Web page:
The enthusiastic Wood had good reasons after the establishment of the world's first neocolonial system on the neighboring island, already foreseen by the founders of the United States as the ripe fruit that would fall into their hands after breaking away from the Spanish colonial empire.

They then waited patiently, until the Cubans, in 1898, in their third war of independence, predicted that the certain defeat of Spain was a matter of time.

The opportune and mysterious blast of the U.S. battleship Maine in the bay of Havana, at the beginning of 1898, gave the final push for the intervention of the American troops that required the support of mambí fighters for the landing of the U.S. marines and operations in the eastern shores.

To this end, they directly contacted military chiefs in the area such as Calixto García, with which, in addition to facilitating their military operations, the invaders sowed possible discord among pro-independence ranks, since, as a principle, there was no recognition of the supreme command of the Liberation Army nor the authorities of the Republic in Arms.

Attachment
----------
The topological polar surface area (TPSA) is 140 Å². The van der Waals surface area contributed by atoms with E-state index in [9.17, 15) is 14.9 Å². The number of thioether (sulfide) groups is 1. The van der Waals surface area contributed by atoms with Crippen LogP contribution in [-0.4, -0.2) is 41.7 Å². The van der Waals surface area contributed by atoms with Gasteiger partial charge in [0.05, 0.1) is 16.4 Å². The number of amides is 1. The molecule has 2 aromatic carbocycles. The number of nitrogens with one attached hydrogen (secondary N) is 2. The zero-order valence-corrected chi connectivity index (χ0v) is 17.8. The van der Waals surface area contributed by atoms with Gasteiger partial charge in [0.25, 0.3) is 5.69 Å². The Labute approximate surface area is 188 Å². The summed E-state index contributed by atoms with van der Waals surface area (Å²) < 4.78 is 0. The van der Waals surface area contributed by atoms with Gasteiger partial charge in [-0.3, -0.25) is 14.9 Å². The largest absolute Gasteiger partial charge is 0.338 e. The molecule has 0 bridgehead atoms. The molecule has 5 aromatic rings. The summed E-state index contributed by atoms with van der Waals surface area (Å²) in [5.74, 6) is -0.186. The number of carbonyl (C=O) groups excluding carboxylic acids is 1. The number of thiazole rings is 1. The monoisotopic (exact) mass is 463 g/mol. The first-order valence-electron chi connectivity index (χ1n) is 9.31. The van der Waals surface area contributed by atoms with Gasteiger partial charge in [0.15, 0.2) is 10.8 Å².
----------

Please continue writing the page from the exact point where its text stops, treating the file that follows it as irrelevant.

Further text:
After the brave and decisive help of the Cubans for the triumph of the campaign, they prevented the Liberation Army and General Calixto García himself from entering Santiago de Cuba, to participate in the Spanish surrender in 1898, under the pretext of possible revenge of the Cubans against the Spaniards, which prompted the worthy response of the Cuban leader in a letter addressed to General William Shafter, in which he vigorously protested the insult.

The prominent Mambí chief wrote to the Yankee soldier: “(…) we are not a savage people unaware of the principles of civilized war; we form a poor and tattered army, as poor and tattered as the army of your ancestors was in its noble war for the independence of the United States of America; just like the heroes of Saratoga and Yorktown, we respect our cause too much to stain it with barbarism and cowardice.”